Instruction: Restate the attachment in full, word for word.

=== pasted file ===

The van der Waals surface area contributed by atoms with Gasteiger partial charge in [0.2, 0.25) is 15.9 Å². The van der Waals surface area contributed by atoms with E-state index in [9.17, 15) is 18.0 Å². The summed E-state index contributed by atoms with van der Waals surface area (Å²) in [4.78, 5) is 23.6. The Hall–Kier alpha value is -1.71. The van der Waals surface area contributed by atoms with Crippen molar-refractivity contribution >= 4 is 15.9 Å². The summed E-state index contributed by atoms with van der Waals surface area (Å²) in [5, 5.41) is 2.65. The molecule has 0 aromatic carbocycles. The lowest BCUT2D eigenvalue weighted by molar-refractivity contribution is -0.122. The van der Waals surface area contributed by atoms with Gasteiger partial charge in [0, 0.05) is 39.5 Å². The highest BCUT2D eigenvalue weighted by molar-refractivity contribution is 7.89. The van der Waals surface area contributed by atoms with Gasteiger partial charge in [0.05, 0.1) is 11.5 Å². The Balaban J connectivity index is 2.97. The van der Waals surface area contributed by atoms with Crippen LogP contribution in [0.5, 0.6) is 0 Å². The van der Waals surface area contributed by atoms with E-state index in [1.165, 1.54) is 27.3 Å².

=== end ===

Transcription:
The van der Waals surface area contributed by atoms with Gasteiger partial charge in [0.2, 0.25) is 15.9 Å². The van der Waals surface area contributed by atoms with E-state index in [9.17, 15) is 18.0 Å². The summed E-state index contributed by atoms with van der Waals surface area (Å²) in [4.78, 5) is 23.6. The Hall–Kier alpha value is -1.71. The van der Waals surface area contributed by atoms with Crippen molar-refractivity contribution >= 4 is 15.9 Å². The summed E-state index contributed by atoms with van der Waals surface area (Å²) in [5, 5.41) is 2.65. The molecule has 0 aromatic carbocycles. The lowest BCUT2D eigenvalue weighted by molar-refractivity contribution is -0.122. The van der Waals surface area contributed by atoms with Gasteiger partial charge in [0, 0.05) is 39.5 Å². The highest BCUT2D eigenvalue weighted by molar-refractivity contribution is 7.89. The van der Waals surface area contributed by atoms with Gasteiger partial charge in [0.05, 0.1) is 11.5 Å². The Balaban J connectivity index is 2.97. The van der Waals surface area contributed by atoms with Crippen LogP contribution in [0.5, 0.6) is 0 Å². The van der Waals surface area contributed by atoms with E-state index in [1.165, 1.54) is 27.3 Å².